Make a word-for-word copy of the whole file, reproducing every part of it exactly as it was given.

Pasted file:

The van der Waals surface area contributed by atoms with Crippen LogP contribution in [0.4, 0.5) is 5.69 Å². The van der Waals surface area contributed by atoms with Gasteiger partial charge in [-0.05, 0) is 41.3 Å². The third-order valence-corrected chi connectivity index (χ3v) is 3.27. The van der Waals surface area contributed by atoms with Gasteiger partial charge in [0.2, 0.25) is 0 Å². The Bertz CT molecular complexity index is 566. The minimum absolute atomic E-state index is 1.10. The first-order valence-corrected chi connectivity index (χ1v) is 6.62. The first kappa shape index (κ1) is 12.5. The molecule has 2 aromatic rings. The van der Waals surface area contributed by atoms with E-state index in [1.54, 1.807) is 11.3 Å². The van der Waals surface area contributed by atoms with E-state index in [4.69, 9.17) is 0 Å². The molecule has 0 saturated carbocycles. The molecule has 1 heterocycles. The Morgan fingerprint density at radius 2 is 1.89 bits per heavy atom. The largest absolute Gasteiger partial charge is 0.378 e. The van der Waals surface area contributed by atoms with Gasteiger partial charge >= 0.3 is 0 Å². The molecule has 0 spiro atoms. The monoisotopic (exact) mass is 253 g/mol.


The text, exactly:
The van der Waals surface area contributed by atoms with Crippen LogP contribution in [0.4, 0.5) is 5.69 Å². The van der Waals surface area contributed by atoms with Gasteiger partial charge in [-0.05, 0) is 41.3 Å². The third-order valence-corrected chi connectivity index (χ3v) is 3.27. The van der Waals surface area contributed by atoms with Gasteiger partial charge in [0.2, 0.25) is 0 Å². The Bertz CT molecular complexity index is 566. The minimum absolute atomic E-state index is 1.10. The first-order valence-corrected chi connectivity index (χ1v) is 6.62. The first kappa shape index (κ1) is 12.5. The molecule has 2 aromatic rings. The van der Waals surface area contributed by atoms with E-state index in [1.54, 1.807) is 11.3 Å². The van der Waals surface area contributed by atoms with E-state index in [4.69, 9.17) is 0 Å². The molecule has 0 saturated carbocycles. The molecule has 1 heterocycles. The Morgan fingerprint density at radius 2 is 1.89 bits per heavy atom. The largest absolute Gasteiger partial charge is 0.378 e. The van der Waals surface area contributed by atoms with Gasteiger partial charge >= 0.3 is 0 Å². The molecule has 0 spiro atoms. The monoisotopic (exact) mass is 253 g/mol.